Migraine Survivor kirjan toinen kappale kuvaa Jyrkin ensimmäisiä kouluvuosia. Meno oli hyvin toisenlaista kuin nykyisin kouluissa mitä tulee opettajiin. Koulukiusaamista sen sijaan on tänäkin päivänä kouluissa runsaasti. Nykyisin tuosta ongelmasta uskalletaan puhua huomattavasti aiemmin kuin 80-luvulla. Silloin asiasta ei puhuttu puolta sanaa. Antoisia lukuhetkiä.

Migraine Survivor, chapter two. School from Hell

I went to school when I was six years old, starting from so called pre-school. I couldn’t wait to go there because I wanted to know how to read and write. I was keen on learning new things, new languages, especially English. All my dreams were about the world laying outside our small isolated island.

Our tiny village school was about one kilometer away from my home. There hardly were about 20 pupils during all six years I was attending it. The only teacher working there was a middle-aged lady. She almost never smiled and laughed, but on those rare occasions when she did it, you could see that her eyes stayed cold. There was something very dark hidden in that person.

I was eager to start the school, but unfortunately, the harsh reality of school life cooled down my enthusiasm pretty quickly. Main reason was exactly that teacher. First of all, I have to say that my mom was an excellent cook. I always ate everything she made with a big pleasure and wanted more, but the school food was totally different. Even the potatoes tasted like tennis balls. I never understood how the heck they could screw up such a simple dish like potatoes, boiled potatoes. They were totally, utterly disgusting, no taste whatsoever. I tried all school food looking for something eatable. I found some, but not too many dishes. Of course, I didn’t complain, just decided not to eat what I didn’t like. Natural solution, isn’t it? Not for our teacher.

If you didn’t want to eat some dish, our teacher came and started yelling very loudly saying harsh words like “You stupid kid, you have to eat because there’s hunger in Africa.” Come on, what does it have to do with me eating? Next thing after that, if you didn’t start to eat, you would find your teacher’s left hand on your neck while she took your fork or spoon into her right hand. She was shoveling that disgusting food to your mouth by force until you eat everything.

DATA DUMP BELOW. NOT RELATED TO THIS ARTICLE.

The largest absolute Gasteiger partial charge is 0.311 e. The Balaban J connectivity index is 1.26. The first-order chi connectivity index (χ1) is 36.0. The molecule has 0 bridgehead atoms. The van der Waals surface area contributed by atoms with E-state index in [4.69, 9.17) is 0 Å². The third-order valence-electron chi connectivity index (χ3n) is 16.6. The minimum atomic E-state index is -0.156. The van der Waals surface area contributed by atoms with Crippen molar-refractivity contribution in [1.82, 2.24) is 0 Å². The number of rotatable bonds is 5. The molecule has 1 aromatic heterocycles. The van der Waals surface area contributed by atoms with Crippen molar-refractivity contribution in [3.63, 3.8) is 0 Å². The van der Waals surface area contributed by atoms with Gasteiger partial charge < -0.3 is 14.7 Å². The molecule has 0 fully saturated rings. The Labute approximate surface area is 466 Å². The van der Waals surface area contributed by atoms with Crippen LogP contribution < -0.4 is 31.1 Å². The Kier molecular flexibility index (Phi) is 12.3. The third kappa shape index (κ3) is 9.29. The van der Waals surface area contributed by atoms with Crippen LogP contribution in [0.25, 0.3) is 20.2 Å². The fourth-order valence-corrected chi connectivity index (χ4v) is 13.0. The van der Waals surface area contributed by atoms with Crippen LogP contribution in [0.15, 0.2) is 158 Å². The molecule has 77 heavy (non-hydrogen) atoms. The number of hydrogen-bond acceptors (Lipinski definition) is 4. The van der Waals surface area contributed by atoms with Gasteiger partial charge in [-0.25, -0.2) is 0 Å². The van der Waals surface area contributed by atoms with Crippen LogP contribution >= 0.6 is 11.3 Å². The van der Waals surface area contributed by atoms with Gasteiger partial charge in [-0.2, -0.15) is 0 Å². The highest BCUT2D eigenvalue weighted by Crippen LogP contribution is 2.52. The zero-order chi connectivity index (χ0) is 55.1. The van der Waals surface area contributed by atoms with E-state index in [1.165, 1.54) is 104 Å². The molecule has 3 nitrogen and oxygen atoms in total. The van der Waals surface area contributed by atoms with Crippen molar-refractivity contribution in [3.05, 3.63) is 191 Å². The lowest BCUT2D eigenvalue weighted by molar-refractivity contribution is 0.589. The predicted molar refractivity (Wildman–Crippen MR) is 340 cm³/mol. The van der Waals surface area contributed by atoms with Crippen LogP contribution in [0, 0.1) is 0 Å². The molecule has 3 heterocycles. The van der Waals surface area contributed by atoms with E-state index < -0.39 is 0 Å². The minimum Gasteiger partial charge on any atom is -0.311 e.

First weeks I was in shock each time she did it. I remember how I was shocked, how I was crying during first times it happened. I didn’t anything like that when I went to school. But crying didn’t bring any compassion from the teacher’s side. She just kept going on and I end up basically eating my vomit, because especially to liver casserole, I got a vomiting reaction. So, I was eating my own vomit, spiced with the nasty food. I felt like I’m going to suffocate. Oh boy, I hated it, and ever since, after that school, those six years of first classes, I have never put liver casserole into my mouth. And that is one of many dishes I can’t stand since those times. I never eat them. I never even look at them because they are disgusting for me.

This terrifying tyrant teacher was feeding us by force all the time, always yelling, “You are ungrateful brat. You have to eat because there’s hunger in Africa.” I don’t think she was really worried about people starving in Africa. She simply enjoyed power over us and did not like children at all. At the same time, as subsequent events showed, she perfectly understood the unacceptability of her actions.

Pretty soon all of us learned how to hide the food which we didn’t want to eat. We used all the tricks to get rid of it and pretend we ate it. We even marked the plate the way that it would look that we had eaten everything from the plate. Eventually it worked pretty well, but not always. Time to time I still had to eat bad dishes and eat my vomit, and I really hated that.

If you face such terror and violence, there are two options. You either fight back or you run away. I couldn’t skip the school and couldn’t really fight being a child. So, I kept on resisting the way I could. I stopped crying very quickly. I stopped showing emotions to the teacher. I still ate vomit pretty regular because the food in the school was bad. And I really hated that teacher but after those very first weeks, I swore to myself that I will never cry in front of her. I will never show that I’m terrified or scared of her. I will never give her a pleasure to see that I fear.

Our teacher even had a nerve to call my mother and say she was kind of worried that I wasn’t eating much at school, ad asking how I was eating at home. My mom answered that I was eating at home very well, literally everything what was on my plate and usually asking for more. I heard this about this call many years later, when I could laugh about it. But it is still difficult for me to believe that our teacher really cared about children.